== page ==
The damage done to Thailand by the actions of the anti-democracy mob will probably take many years to measure and years more from which to recover – and that is not to mention the deaths and injuries the mob has directly caused already (and the many more likely to come, alas).
There is also the economic cost: more than 1.5 trillion baht has been wiped off the share prices on the index of Stock Exchange of Thailand alone. Foreign investors have been postponing decisions and actively moving away from Thailand. The tourism industry is suffering considerably with foreign arrivals down 30% on normal, attributed to the actions of the armed, right-wing PAD mob holding the country to ransom.
The normal business of government has been delayed and disrupted – running a modern, complex country is a difficult and time-consuming business and requires the best minds in government devoted to it – this was the reason the junta gave up military rule in 2007, not because of any desire for a return to democracy or any pretence at ‘reform’ but because even the jackboots realized they were simply not up to the job any more. Military juntas could get away with years of kleptocratic misrule in the 50s, 60s and even the 70s and beyond – but not today.
Perhaps the worst damage has been to the reputation of Thailand and the Thai people. Few people outside the country can imagine why the Thai people, so many of whom were killed in the desperate fight for democracy and freedom, seem to be happy to see democracy sacrificed for the sake of the vanity of criminals like super-rich media magnate Sondhi Limthongkul, a coterie of dangerous military types and a few thousand ‘useful idiots.’
What is it that motivates the anti-democracy mob? Most people from western countries and indeed most Thais too take it more or less for granted that democracy is probably the least worst means of governing a country. There are many important debates to be had about the extent to which genuine choice is possible, the influence of the media in influencing the political agenda, the degree to which politicians can really be held accountable for their actions and so forth but overall few people would genuinely welcome tanks rolling in the streets and generals and their stooges making the decisions. Indeed, during the recent disastrous junta period here, junta cronies such as General Surayud Chulanont, who was appointed prime minister (while looking like he was wearing his older brother’s uniform for the first day at senior school) were revealed to be completely out of their depth in trying to manage a complex, modern economy.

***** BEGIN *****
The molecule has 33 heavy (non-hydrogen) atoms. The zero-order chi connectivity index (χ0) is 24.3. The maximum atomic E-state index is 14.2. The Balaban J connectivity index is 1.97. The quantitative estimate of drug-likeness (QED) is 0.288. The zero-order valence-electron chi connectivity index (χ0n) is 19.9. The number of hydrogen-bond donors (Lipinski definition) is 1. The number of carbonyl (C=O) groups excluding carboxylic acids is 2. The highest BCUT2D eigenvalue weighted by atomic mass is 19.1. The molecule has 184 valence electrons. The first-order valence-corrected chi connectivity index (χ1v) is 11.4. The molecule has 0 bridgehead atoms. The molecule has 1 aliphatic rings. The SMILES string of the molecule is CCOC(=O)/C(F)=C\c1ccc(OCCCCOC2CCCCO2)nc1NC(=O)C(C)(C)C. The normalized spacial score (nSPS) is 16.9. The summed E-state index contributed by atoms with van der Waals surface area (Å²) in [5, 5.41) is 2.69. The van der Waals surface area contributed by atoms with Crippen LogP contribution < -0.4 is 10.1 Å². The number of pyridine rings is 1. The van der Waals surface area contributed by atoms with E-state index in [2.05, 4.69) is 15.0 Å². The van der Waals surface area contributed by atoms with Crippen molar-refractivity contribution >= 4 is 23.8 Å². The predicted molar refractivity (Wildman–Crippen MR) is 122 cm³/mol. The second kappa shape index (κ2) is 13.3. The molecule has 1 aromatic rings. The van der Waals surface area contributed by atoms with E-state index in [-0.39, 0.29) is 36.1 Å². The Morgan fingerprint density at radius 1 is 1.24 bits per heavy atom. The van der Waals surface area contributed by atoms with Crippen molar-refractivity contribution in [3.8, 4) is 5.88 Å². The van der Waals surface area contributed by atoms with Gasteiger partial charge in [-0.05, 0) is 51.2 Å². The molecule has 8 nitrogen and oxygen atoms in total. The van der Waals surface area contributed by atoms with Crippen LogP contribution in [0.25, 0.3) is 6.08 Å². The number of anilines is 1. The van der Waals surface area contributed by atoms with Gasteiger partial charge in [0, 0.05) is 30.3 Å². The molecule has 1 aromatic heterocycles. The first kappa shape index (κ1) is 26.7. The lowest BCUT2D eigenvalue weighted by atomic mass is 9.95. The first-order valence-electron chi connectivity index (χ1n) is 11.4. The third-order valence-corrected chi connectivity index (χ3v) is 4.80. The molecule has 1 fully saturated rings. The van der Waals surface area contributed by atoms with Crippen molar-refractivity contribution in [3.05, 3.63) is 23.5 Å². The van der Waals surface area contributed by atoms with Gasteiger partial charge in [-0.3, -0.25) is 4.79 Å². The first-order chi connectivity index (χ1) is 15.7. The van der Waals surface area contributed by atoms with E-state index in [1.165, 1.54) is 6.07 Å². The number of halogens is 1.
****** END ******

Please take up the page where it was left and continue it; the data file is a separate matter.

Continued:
And yet the anti-democracy mob PAD can still draw thousands of supporters, including the majority of the media (which may have changed since last night when armed mobsters began storming government buildings, assaulting journalists and fighting the police). What motivates them?
Clearly, different people are motivated by different things. There will be plenty of ‘useful idiots’ who genuinely believe the right-wing rabble rousers who would have it that the democratically elected government is damaging the country, the monarchy and religious institutions. There are many others who simply enjoy not working and living off the handouts from Sondhi Limthongkul and certain other behind the scenes individuals who have hired and paid for the mob. The chief mobsters, Sondhi prominent among them, are motivated it would appear by a combination of personal spite, hatred and fear of the poor and the instruments of what Michael Kelly Connors calls ‘democrasubjection:’ that is, ‘a neologism designating the way in which people are subjected to imaginary forms of self-rule.’
As he explains it in Democracy and National Identity in Thailand (Copenhagen: NIAS Press, 2007):
” … the Thai state … ideology, one that it constantly attempted to propagate and one unified by the problematic of the people-problem – the construction of the Thai citizen [is] … the discursive resource of a more thoroughgoing hegemony. Through its deployment the state could aspire to subject the citizen to imaginary forms of their own rule. Such a subject-citizen would, by habit, protect the triad.”
Of course, that’s just one opinion and I could not possibly comment on whether it had any truth in it or not.